The 'Gensler Agenda' wants the SEC to look back rather than ahead, say commissioners

advertisement

Securities and Exchange Commissioners (SEC) Hester Peirce and Elad Roisman are advocating the agency spend fewer resources on overhauling existing rules and more energy on crafting regulation for emerging areas — including digital assets.

Though Peirce previously said she anticipated a Gensler-led SEC would create a "productive few years" for crypto, she and her colleague express concern over whether that will come to pass. In a statement responding to Chair Gary Gensler's agenda for his time in office, Peirce and Roisman pointed out emerging issues they felt were notably absent. 

"While there are important and timely items on the list, including rules related to transfer agents and government securities alternative trading systems, the Agenda is missing some other important rulemakings, including rules to provide clarity for digital assets, allow companies to compensate gig workers with equity, and revisit proxy plumbing," they said in a statement.

The likely reason for the lack of clarity in these areas, according to Peirce and Roisman, relates to resource management. The Commission has spent much of its resources revisiting rules that have already passed through the checkpoints laid out in the Administrative Procedures Act, which Peirce and Roisman call a "regrettable decision" of resource deployment.

Their statement worries that this trend will continue under Gensler, with the agency planning to spend more time and money in examining existing rules rather than creating guidance for emerging industries.

"The Agenda makes clear that the Chair’s recent directive to SEC staff to consider revisiting recent regulatory actions taken with respect to proxy voting advice businesses was not an isolated event, but just the opening salvo in an effort to reverse course on a series of recently completed rulemakings," they said.

Peirce has long been a proponent for creating clarity in the digital asset space. Both she and Roisman also supported expanding the accredited investor definition to allow more market participants in private markets. Gensler's agenda seeks to put some of that work under the microscope.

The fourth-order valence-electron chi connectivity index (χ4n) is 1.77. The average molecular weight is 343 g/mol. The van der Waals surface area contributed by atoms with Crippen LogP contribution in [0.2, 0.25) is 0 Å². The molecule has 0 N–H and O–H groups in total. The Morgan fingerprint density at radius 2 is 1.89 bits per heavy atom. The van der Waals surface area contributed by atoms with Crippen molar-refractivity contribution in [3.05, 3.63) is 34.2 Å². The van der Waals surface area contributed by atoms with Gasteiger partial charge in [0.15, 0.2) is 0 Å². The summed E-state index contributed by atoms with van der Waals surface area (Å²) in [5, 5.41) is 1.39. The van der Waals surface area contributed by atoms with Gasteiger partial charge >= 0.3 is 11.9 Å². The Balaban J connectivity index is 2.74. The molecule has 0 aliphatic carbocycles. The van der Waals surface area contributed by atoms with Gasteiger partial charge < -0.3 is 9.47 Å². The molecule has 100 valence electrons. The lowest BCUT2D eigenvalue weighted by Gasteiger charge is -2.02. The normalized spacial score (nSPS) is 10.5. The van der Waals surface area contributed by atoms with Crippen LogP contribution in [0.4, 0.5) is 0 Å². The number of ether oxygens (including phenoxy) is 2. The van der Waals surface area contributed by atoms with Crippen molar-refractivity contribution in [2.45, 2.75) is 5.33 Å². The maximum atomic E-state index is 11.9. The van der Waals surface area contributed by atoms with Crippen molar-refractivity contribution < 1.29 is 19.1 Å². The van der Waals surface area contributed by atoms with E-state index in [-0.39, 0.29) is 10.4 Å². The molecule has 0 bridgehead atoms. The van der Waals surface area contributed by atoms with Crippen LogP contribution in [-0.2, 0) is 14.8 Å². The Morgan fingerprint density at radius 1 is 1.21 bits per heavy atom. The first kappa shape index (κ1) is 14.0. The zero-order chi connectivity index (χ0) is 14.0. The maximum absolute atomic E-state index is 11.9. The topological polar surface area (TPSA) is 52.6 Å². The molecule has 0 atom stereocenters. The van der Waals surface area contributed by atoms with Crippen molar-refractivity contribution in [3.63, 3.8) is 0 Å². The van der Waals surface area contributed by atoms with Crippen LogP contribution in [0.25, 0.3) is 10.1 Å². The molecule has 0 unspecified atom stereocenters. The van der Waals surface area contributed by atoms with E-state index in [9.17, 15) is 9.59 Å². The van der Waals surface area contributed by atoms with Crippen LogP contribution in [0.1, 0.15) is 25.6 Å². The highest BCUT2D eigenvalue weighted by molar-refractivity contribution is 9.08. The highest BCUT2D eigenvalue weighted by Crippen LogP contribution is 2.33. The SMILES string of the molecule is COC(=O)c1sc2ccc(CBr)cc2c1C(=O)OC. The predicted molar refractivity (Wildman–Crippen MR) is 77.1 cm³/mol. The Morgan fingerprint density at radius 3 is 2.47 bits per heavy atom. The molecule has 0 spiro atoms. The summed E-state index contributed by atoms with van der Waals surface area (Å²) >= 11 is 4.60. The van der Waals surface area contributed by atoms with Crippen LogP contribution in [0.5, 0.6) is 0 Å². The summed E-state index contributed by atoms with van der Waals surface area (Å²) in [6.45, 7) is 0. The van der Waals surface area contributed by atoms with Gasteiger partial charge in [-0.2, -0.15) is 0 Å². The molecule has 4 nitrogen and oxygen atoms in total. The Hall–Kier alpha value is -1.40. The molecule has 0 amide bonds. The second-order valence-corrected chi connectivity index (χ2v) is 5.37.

Reviews on the agenda include rules that are less than a year old and haven't resulted in occurrences that would require a review, according to Peirce and Roisman. They specifically take umbrage with the Agenda's plan to review rules related to proxy voting, the expanded definition for so-called "accredited investors," whistleblowers and the allowance of temporary delays in reporting payments for exploratory activities until the year in which the payments are made.

"The inclusion of these rules in the Agenda undermines the Commission’s reputation as a steady regulatory hand," they said. 

Instead, Peirce and Roisman want to further spread that steady hand by utilizing those resources for digital asset rulemaking, among other tasks. 

 

Related Reading

Get Your Crypto
Daily Brief

Delivered daily, straight to your inbox.

TRON USDC now available

Delivering on a vision for an interoperable global standard for dollar digital currency, Circle and TRON have partnered to make USD Coin (USDC) available on the TRON blockchain, which has grown to more than 56 million accounts and nearly 2.5 billion transactions since its founding just four years ago. TRON is home to a broad ecosystem for digital assets in Asia and around the world, and the TRON community can now benefit from easy access to the world's fastest-growing, regulated dollar digital currency. 
Read Full Story
Sponsored Post

Layer-1 Platforms: A Framework for Comparison

The Block Research was commissioned by Algorand to create Layer-1 Platforms: A Framework for comparison, which provides a “look under the hood” at seven platforms: Algorand, Avalanche, Binance Smart Chain, Cosmos, Ethereum/Ethereum 2.0, Polkadot, and Solana. We assess their technical design, related ecosystem data, and qualitative factors such as key ecosystem members to get an understanding of how they differ. Having done this analysis, we draw some insights for what the future of the broader smart contract landscape could look like for years to come. 
Read Full Story
Aug 11, 2021, 5:18PM UTC
More